The timing of fertilizer application for Easter lilies is crucial and should be done in the spring when they begin to produce new growth. "Fertilizing too early can encourage lush foliage growth at the expense of the flowers," says Langan. "Fertilizing too late may not provide enough nutrition to grow healthy blooms." Use a balanced, slow-release fertilizer specifically formulated for flowering plants. Apply it evenly around the base of the plant, avoiding getting it on the foliage or flowers.

Easter lily close up
itasun / Getty Images

How to Prune Easter Lily

In general, Easter lilies require minimal pruning. Use sharp pruning sheers to remove dry or dead flowers as they appear, and remove the yellow anthers from the center to keep the flower fresh longer. "Pruning lilies midseason consists of deadheading blooms and cutting back brown foliage," says Langan. "At the end of the growing season, you may cut back the whole stem to soil level."

How to Propagate Easter Lily

After the Easter lily has finished blooming and the leaves have yellowed and died, you can begin the propagating process. Plant your small bulbils (which are small, dark pods that grow around the base of the main bulb) outdoors to create a beautiful section of lilies in your garden. Keep in mind that they're not pet-friendly and should be kept away from curious cats and dogs.

  1. Dig up the bulb and remove any remaining soil.
  2. Look for small bulbils that have grown at the base of the main bulb.
  3. Separate the bulbils from the main bulb and be sure not to damage the roots.
  4. Plant the bulbils root side down in holes that are 6 inches apart and about 5 inches deep.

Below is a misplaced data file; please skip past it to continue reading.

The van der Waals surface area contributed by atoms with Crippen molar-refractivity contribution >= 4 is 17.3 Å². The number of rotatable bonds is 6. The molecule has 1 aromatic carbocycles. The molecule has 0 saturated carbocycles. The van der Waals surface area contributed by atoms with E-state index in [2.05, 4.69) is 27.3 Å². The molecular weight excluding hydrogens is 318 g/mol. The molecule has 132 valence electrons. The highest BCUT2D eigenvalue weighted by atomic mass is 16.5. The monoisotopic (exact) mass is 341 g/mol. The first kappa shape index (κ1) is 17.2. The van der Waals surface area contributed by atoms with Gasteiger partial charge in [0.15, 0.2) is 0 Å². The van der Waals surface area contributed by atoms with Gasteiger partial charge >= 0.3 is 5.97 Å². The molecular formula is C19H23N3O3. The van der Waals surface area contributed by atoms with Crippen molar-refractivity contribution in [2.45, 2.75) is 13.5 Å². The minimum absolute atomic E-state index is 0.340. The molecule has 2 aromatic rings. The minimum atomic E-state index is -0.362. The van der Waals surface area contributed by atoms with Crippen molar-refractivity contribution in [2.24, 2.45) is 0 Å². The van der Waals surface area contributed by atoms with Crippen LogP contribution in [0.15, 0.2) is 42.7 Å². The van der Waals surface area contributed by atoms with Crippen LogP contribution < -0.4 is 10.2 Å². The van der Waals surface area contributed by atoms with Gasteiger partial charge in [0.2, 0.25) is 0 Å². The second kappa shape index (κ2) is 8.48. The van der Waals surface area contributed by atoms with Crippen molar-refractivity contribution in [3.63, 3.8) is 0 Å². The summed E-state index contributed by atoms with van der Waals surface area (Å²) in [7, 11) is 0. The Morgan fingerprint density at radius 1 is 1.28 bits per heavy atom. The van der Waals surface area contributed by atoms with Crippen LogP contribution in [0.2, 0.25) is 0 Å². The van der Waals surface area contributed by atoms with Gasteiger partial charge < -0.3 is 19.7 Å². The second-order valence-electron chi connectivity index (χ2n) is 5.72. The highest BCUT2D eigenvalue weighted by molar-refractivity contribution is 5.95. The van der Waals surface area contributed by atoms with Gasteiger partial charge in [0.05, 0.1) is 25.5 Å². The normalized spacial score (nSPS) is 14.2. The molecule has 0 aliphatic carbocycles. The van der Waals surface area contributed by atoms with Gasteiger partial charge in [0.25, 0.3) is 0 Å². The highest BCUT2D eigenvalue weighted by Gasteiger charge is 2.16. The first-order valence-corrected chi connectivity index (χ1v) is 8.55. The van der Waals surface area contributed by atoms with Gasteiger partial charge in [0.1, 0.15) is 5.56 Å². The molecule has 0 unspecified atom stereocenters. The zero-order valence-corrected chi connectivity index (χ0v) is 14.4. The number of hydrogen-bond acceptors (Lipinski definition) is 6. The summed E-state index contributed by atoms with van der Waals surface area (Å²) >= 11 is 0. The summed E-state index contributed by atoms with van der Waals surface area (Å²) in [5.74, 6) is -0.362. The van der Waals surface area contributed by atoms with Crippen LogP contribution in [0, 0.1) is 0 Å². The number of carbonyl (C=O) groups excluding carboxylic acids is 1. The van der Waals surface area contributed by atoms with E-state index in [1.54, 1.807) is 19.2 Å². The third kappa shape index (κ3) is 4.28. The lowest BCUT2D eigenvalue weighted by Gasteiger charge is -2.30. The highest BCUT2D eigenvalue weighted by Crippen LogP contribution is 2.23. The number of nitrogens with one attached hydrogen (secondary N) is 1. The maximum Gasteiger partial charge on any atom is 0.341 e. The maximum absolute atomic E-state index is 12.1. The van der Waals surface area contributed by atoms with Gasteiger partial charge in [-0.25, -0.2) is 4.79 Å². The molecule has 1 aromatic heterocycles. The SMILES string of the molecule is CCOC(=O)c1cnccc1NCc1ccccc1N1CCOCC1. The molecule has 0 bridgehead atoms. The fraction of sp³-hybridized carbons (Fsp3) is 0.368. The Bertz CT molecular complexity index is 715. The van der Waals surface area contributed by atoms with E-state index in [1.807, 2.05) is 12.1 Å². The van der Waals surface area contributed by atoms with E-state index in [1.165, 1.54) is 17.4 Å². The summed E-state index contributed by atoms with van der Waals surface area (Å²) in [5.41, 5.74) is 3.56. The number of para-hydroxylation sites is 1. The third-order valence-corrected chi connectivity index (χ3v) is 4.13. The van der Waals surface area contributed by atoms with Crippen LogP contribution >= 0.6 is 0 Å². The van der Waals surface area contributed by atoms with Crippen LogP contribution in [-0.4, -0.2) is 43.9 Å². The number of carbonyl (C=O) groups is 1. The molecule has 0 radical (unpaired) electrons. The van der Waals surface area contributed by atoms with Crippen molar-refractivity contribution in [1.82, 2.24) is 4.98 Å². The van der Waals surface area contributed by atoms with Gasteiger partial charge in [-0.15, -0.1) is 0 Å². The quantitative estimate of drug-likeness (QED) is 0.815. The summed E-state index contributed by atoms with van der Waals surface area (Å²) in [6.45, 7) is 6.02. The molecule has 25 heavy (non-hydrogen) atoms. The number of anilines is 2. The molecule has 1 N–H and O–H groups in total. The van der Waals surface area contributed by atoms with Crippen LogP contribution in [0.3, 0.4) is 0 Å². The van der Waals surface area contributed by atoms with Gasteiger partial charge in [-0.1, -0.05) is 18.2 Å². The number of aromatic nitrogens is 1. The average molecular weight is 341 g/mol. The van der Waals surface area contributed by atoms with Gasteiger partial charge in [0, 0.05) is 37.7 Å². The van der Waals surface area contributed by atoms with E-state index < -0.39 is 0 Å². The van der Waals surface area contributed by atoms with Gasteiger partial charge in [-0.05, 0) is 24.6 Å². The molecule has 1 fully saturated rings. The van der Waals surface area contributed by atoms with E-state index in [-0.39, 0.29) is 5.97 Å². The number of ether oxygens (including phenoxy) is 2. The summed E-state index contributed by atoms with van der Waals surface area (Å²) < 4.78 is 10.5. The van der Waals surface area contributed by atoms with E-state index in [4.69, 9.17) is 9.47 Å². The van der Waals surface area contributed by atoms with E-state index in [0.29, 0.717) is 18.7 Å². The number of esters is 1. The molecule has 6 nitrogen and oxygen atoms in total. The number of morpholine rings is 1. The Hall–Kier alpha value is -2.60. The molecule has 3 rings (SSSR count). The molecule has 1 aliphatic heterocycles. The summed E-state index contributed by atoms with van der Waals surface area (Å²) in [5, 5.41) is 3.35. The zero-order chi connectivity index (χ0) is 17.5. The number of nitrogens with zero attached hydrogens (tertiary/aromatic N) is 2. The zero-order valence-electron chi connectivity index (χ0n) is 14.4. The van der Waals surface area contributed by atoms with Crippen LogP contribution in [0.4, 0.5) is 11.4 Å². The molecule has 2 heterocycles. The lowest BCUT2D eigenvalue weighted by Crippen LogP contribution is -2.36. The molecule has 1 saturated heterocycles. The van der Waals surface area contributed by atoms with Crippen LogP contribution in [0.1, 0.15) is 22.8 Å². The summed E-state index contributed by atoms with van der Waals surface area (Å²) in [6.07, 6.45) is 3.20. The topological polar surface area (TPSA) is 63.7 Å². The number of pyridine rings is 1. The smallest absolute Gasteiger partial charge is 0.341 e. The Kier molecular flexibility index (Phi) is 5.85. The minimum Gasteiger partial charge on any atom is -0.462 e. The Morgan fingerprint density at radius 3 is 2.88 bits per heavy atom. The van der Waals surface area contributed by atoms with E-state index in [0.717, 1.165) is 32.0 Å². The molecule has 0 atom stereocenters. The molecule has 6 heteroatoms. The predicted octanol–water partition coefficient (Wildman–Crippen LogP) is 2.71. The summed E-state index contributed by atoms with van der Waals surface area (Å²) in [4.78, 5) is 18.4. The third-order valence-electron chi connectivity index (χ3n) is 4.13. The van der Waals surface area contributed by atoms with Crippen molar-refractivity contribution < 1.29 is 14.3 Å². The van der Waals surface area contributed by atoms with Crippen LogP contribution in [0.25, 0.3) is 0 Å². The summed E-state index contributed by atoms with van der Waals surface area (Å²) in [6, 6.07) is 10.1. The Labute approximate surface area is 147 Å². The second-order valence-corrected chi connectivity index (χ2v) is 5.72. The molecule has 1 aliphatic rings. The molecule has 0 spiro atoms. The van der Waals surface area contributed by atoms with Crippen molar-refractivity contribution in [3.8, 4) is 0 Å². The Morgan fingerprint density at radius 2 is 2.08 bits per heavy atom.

5. Re-cover with soil after placing the bulbs in the holes.
  6. Water your bulbs after the last frost in the spring.

How to Re-Pot Easter Lily

Once your lilies have stopped blooming and the leaves have died back, you can re-pot the plant. "Choose a pot that is 1 to 2 inches larger in diameter than the current pot," says Langan.

  1. Dig up the bulb, being careful not to damage the roots.
  2. Fill the new pot with fresh, well-draining soil.
  3. Remove any damaged roots from the bulb and separate any bulbils that have formed.
  4. Place the bulb in the center of its new pot, ensuring the roots can spread out evenly.
  5. Water the soil thoroughly and place the pot in a bright location.

How to Get Your Easter Lily to Re-Bloom

The quality of your current bulb is key to getting an Easter lily to bloom. "You must begin with a healthy, high-quality bulb that has been properly stored and unexposed to extreme temperatures or moisture," says Langan. "Be sure to plant the bulb in well-draining soil, and place it in a sunny location that receives filtered sunlight." Water the lily deeply and apply fertilizer to the base of the plant every two to four weeks, providing support with a stake to prevent it from falling over.

Common Problems With Easter Lily

Despite being relatively easy to care for, there are a few common issues you may run into when caring for Easter lily. Knowing the signs will help you prevent and treat these problems.

Yellowing Leaves

If you've noticed the leaves of your Easter lily have started to yellow, it's likely because you are under watering it. "To avoid this, be sure to be cognizant of how much water you are giving your Easter lily, and only water it when the top inch of soil feels dry," says Langan.

Stunted Growth

Stunted growth is another common issue you may encounter when caring for an Easter lily. "This stems from poor soil quality, insufficient light, or disease," says Langan. "Fertilizing your lily every two to four weeks and providing it with enough sunlight can remedy this issue."

Updated by Audrey Cook